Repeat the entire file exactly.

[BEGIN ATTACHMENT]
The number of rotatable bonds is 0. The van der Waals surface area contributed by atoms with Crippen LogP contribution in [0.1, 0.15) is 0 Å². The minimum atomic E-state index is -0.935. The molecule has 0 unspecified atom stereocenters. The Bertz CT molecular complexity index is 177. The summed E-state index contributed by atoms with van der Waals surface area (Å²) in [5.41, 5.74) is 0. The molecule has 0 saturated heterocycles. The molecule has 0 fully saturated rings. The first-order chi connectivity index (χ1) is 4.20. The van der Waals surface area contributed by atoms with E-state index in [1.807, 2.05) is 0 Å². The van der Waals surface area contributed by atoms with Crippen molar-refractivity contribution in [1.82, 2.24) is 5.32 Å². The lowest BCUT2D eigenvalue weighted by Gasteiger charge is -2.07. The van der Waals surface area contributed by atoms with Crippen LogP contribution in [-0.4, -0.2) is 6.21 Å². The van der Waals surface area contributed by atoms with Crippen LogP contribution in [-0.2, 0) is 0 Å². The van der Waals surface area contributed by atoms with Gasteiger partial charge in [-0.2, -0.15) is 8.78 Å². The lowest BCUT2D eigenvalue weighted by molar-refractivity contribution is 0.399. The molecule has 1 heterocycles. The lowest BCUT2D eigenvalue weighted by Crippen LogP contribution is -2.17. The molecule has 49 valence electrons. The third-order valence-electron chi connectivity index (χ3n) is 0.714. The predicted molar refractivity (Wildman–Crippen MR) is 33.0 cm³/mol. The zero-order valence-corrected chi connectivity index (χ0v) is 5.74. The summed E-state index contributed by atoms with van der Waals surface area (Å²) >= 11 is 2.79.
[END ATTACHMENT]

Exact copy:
The number of rotatable bonds is 0. The van der Waals surface area contributed by atoms with Crippen LogP contribution in [0.1, 0.15) is 0 Å². The minimum atomic E-state index is -0.935. The molecule has 0 unspecified atom stereocenters. The Bertz CT molecular complexity index is 177. The summed E-state index contributed by atoms with van der Waals surface area (Å²) in [5.41, 5.74) is 0. The molecule has 0 saturated heterocycles. The molecule has 0 fully saturated rings. The first-order chi connectivity index (χ1) is 4.20. The van der Waals surface area contributed by atoms with E-state index in [1.807, 2.05) is 0 Å². The van der Waals surface area contributed by atoms with Crippen molar-refractivity contribution in [1.82, 2.24) is 5.32 Å². The lowest BCUT2D eigenvalue weighted by Gasteiger charge is -2.07. The van der Waals surface area contributed by atoms with Crippen LogP contribution in [-0.4, -0.2) is 6.21 Å². The van der Waals surface area contributed by atoms with Crippen LogP contribution in [-0.2, 0) is 0 Å². The van der Waals surface area contributed by atoms with Gasteiger partial charge in [-0.2, -0.15) is 8.78 Å². The lowest BCUT2D eigenvalue weighted by molar-refractivity contribution is 0.399. The molecule has 1 heterocycles. The lowest BCUT2D eigenvalue weighted by Crippen LogP contribution is -2.17. The molecule has 49 valence electrons. The third-order valence-electron chi connectivity index (χ3n) is 0.714. The predicted molar refractivity (Wildman–Crippen MR) is 33.0 cm³/mol. The zero-order valence-corrected chi connectivity index (χ0v) is 5.74. The summed E-state index contributed by atoms with van der Waals surface area (Å²) >= 11 is 2.79.